• SK           1 Double Gold / 1 Gold / 3 Silver / 3 Bronze (18 entries)
  • Yukon     0 (4 entries)

All of the results are available at https://allcanadianwinechampionships.com/acwc-2021-results/

With the All Canadian Wine Awards completed, I look forward to the National Wine Awards that were deferred until the fall.

Sláinte mhaith

Virtual Wine Events

The times are changing in part due to changes in technology and in part due to COVID-19.   A lot of gatherings and meetings will work well using Zoom, Google Meets or another online meeting facility.  The wine industry has been forced to find alternatives to hosting in-person events and wine tastings and even award ceremonies have to now follow this practice.

In order to participate in a wine tasting each attendee should be prepared to do some work ahead of the virtual gathering.  Attendees will need to obtain the list of wines to be sampled and then purchase a bottle of each of the wines.  Obtaining these wines may prove to be a challenge given that they may not be readily available from the local wine store.  Some may need to be obtained directly from the winery and if the winery is not located in the same vicinity as you, you will have to order the wines a couple of weeks ahead of the event.

In attending a tasting without having access to the wines to sample, you have to solely rely on the host’s verbal description. I think the value of the information would be lost without the opportunity to sample the wine yourself. I think it would be about as enticing as watching paint dry.

But if you have the wines being tasted, given that tastings involve only a small sampling of each wine, you will be left with a significant portion of each of the wines that you will then need to try and preserve until they can be consumed.

The same challenges are faced by anyone attending a wine award ceremony who wants to taste any of the wines eligible for or that received a reward.

Making the most of the current environment, there are now companies and wineries that will sell you a wine tasting kit.  These kits consist of a bottle of each wine to be tasted, reviewer’s notes on each wine, and a link to a video of the expert conducting the actual wine tasting.  This gives you the opportunity to invite your friends over (assuming there isn’t a lockdown) for a private wine tasting event hosted by a wine expert.   In some cases you can arrange for a “live” tasting using a remote meeting site like Zoom.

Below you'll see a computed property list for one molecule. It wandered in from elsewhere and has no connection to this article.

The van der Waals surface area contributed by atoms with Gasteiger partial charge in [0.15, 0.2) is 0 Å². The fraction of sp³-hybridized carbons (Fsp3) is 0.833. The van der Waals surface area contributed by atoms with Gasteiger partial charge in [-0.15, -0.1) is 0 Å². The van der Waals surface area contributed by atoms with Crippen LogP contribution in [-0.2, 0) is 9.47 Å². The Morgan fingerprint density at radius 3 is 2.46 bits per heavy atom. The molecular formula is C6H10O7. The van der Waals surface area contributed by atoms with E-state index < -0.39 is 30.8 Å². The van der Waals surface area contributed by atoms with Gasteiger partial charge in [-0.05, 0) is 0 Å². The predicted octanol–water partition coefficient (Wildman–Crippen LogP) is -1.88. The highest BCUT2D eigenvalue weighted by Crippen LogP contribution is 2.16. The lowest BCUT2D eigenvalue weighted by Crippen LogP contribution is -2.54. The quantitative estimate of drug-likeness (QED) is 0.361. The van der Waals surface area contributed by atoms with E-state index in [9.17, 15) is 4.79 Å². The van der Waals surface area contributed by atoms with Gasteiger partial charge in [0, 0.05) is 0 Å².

Without a doubt some events and activities are best attended in person rather than virtually. However given these strange times that we live in, virtual events are probably better than no events.

Sláinte mhaith

Oh What a Year!

This is traditionally the time when people reflect back over the year that was and reminisce over the happy and sad times of the past twelve months.  Unfortunately this year there wasn’t a lot of opportunity for happy times.  The main and some would say, only event of 2020 was COVID-19. It has disrupted life as we knew it.

With the production of this last year’s wine supply still in progress, the situation heavily impacts the existing product stocks of the winemakers looking to sell the wine reserves of 2018. However, due to the measures applied in the spring by most countries, the biggest wine producing countries – Italy, France, Spain and the US – have seen sales decline steadily.

Mid-spring to early autumn is when wineries here in Canada do most of their business. However, with wine tours, tastings and exploration being limited or completely on hold for the foreseeable future, the number of visitors to wineries was drastically reduced along with associated wine sales. The sale of other merchandise, such as food and clothing, was also negatively impacted.  Some wineries closed entirely because of the virus.

The Demand for Champagne

Sales of champagne, one of France’s most iconic products, have tumbled over the past year with industry representatives estimating that some 100 million bottles will be left unsold.   Lower demand due to the pandemic has led to an exceptionally low harvest quota in France’s Champagne region, with pickers in the vineyards harvesting one-fifth less than last year.

With many cafes, hotels and restaurants being closed at various times, and weddings and music festivals being called off, people consumed less champagne.  However, lower demand will not necessarily lead to lower prices.

Australian Wild Fires

Wild fires wreaked havoc from late 2019 until the early part of this year in Australia.  The Adelaide Hills wine region was the hardest hit, destroying 30% of its production.  The Cudlee Creek fire affected more than 60 growers and producers in the region.

The financial blow to the Adelaide Hills wine industry was significant. The region lost $20 million worth of wine, which translates to 794,000 cases.

The Wild Fires on the U.S.  West Coast